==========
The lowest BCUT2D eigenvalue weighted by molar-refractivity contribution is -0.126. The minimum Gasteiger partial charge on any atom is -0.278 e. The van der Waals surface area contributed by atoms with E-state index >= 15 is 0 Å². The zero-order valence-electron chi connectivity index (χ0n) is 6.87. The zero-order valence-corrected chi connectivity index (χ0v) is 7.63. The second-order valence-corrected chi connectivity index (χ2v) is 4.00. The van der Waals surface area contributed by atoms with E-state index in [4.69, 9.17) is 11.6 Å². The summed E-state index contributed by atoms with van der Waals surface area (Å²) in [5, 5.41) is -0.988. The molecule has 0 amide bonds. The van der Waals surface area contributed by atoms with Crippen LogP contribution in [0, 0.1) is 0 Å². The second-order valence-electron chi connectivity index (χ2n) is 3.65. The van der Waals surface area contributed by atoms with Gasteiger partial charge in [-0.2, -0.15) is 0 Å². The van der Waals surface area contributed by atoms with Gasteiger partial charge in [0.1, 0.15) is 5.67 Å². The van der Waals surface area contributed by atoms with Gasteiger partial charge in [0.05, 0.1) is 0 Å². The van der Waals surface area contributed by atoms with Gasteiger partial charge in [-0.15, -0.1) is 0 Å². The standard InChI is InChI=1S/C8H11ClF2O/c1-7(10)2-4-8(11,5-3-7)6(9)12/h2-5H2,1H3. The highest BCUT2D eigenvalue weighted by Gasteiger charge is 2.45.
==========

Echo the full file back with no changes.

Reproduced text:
The lowest BCUT2D eigenvalue weighted by molar-refractivity contribution is -0.126. The minimum Gasteiger partial charge on any atom is -0.278 e. The van der Waals surface area contributed by atoms with E-state index >= 15 is 0 Å². The zero-order valence-electron chi connectivity index (χ0n) is 6.87. The zero-order valence-corrected chi connectivity index (χ0v) is 7.63. The second-order valence-corrected chi connectivity index (χ2v) is 4.00. The van der Waals surface area contributed by atoms with E-state index in [4.69, 9.17) is 11.6 Å². The summed E-state index contributed by atoms with van der Waals surface area (Å²) in [5, 5.41) is -0.988. The molecule has 0 amide bonds. The van der Waals surface area contributed by atoms with Crippen LogP contribution in [0, 0.1) is 0 Å². The second-order valence-electron chi connectivity index (χ2n) is 3.65. The van der Waals surface area contributed by atoms with Gasteiger partial charge in [-0.2, -0.15) is 0 Å². The van der Waals surface area contributed by atoms with Gasteiger partial charge in [0.1, 0.15) is 5.67 Å². The van der Waals surface area contributed by atoms with Gasteiger partial charge in [0.05, 0.1) is 0 Å². The van der Waals surface area contributed by atoms with Gasteiger partial charge in [-0.15, -0.1) is 0 Å². The standard InChI is InChI=1S/C8H11ClF2O/c1-7(10)2-4-8(11,5-3-7)6(9)12/h2-5H2,1H3. The highest BCUT2D eigenvalue weighted by Gasteiger charge is 2.45.